“If God loves us then why does to allow us to suffer?” asks the writer, CS Lewis, during one of his many lectures to students at Oxford.
And it’s a phrase which tested his faith to the limit during his eight-year relationship with the only woman he ever loved, Joy Gresham.
A revival of Shadowlands, William Nicholson’s 1989 poignant, award-winning play about grief, love and faith, has just opened at Chichester Festival Theatre with Hugh Bonneville and Liz White playing the ill-fated couple, Jack Lewis and Joy.
Bonneville, no stranger to playing establishment figures, makes for a very unfusty Oxford don, the light timbre of his voice finding more than a little self-depricating comedy in his cloistered life among the dreaming spires.
Lewis is largely known through his Chronicles of Narnia children’s books rather than his academic tomes.
He led a scholarly life as English Fellow of Magdalen where he taught for nearly 30 years and, later, Chair of Medieval and Renaissance Literature at Cambridge.
Jack has lived for most of his adult life with his young brother, Warnie, and spends his leisure time in the company of other male dons at a club he formed, The Inklings (a fellow member and friend being the author JRR Tolkien).
His contact with the female of the species is almost non-existent.
But his popular children’s books has brought him fan mail from around the globe including regular correspondence from a very persistent Jewish, Communist, Christian, American poet called Joy Gresham.
Suddenly Joy announces that she’s coming to England with her son, Douglas, and that she wants to meet the inhibited and restrained author.
Tea is arranged at The Randolph which goes rather well. Liz White’s talkative, outspoken Joy makes quite an impression on the repressed, conservative Jack.
And there’s a lovely, surreal moment, re-imagined by director Rachel Kavanaugh, when the writer enchants young Douglas with a scene from one of his Narnia books.
Peter McKintosh’s spartan set of a single line of bookshelves, gives way to reveal a glacial forest with the Snow Queen watching the boy.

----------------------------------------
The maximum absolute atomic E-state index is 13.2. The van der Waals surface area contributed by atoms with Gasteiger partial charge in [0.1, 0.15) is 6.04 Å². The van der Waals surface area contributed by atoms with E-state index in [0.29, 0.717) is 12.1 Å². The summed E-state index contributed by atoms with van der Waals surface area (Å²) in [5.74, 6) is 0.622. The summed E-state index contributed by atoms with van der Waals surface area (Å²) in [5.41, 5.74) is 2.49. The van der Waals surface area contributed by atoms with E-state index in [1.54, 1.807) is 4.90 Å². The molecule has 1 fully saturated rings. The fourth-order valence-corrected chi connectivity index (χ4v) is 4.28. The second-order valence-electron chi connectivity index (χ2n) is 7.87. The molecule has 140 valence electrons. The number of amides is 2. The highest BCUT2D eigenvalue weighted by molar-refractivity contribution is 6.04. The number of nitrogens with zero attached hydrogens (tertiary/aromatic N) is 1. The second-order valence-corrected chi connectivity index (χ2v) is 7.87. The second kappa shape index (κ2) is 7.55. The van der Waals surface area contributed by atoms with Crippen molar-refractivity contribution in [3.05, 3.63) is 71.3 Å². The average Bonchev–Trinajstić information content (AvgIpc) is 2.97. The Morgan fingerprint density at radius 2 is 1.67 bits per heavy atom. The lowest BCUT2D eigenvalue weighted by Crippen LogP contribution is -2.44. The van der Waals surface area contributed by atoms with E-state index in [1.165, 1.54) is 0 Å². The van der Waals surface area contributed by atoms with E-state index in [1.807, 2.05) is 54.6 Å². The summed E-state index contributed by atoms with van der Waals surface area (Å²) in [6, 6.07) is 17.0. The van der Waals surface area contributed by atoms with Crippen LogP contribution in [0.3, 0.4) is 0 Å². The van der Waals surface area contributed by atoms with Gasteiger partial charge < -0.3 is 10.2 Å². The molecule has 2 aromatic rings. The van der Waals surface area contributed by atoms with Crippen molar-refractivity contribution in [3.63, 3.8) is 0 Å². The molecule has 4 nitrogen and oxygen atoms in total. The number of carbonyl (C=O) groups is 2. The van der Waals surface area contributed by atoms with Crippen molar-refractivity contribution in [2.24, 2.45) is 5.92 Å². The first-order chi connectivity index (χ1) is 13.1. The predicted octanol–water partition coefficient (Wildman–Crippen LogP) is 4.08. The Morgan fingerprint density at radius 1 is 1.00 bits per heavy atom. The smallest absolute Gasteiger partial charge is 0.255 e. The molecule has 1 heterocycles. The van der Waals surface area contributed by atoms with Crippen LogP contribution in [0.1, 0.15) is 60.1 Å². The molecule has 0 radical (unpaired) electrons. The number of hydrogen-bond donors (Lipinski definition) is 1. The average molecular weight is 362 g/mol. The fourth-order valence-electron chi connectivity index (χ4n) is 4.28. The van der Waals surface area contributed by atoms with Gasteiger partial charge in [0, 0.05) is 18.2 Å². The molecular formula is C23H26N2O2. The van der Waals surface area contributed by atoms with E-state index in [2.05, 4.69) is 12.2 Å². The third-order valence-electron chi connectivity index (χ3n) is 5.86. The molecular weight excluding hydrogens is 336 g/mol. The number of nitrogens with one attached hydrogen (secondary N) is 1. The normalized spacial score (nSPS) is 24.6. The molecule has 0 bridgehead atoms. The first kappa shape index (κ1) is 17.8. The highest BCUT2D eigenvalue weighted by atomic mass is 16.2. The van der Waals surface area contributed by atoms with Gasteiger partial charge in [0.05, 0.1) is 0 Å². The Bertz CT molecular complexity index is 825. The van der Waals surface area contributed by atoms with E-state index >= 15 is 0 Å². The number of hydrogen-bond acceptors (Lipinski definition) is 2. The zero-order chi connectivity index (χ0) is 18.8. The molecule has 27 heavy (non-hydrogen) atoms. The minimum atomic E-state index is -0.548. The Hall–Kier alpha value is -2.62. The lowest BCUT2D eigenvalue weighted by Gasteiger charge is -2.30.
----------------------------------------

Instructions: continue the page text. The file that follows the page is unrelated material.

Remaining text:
The relationship between Jack Lewis and Joy Gresham is halting and fiercely platonic. He is incapable of showing emotion or expressing his feelings while she is the opposite, wearing her heart on her sleeve and shooting straight from the hip.
Yet Jack agrees to marry Joy, purely on a technicality, so that she and Douglas can remain in the UK.
But when Joy is then diagnosed with cancer Lewis’s long-held Christian faith becomes perilously fragile.
White’s Joy is so full of life that her courageous struggle with death is heart-rending.
Lewis, a devout Christian once again, constantly reassures her that this life of pain and suffering is only a Shadowlands and that real life comes after it. It’s a thought that both cling to for comfort.
Shadowlands is a powerful and compelling love story, played with considerable restraint by its two stars. Indeed Bonneville’s undemonstrative Lewis is so emotionally barren that it’s quite disturbing when he finally cracks.
This isn’t an all-out weepie but there are a few who will find it hard to control their emotions. A well made and moving revival.
Shadowlands runs in the Festival Theatre until May 25.
Love, faith and Narnia. Hugh Bonneville and Liz White give compelling turns in Chichester’s revival of William Nicholson’s Shadowlands.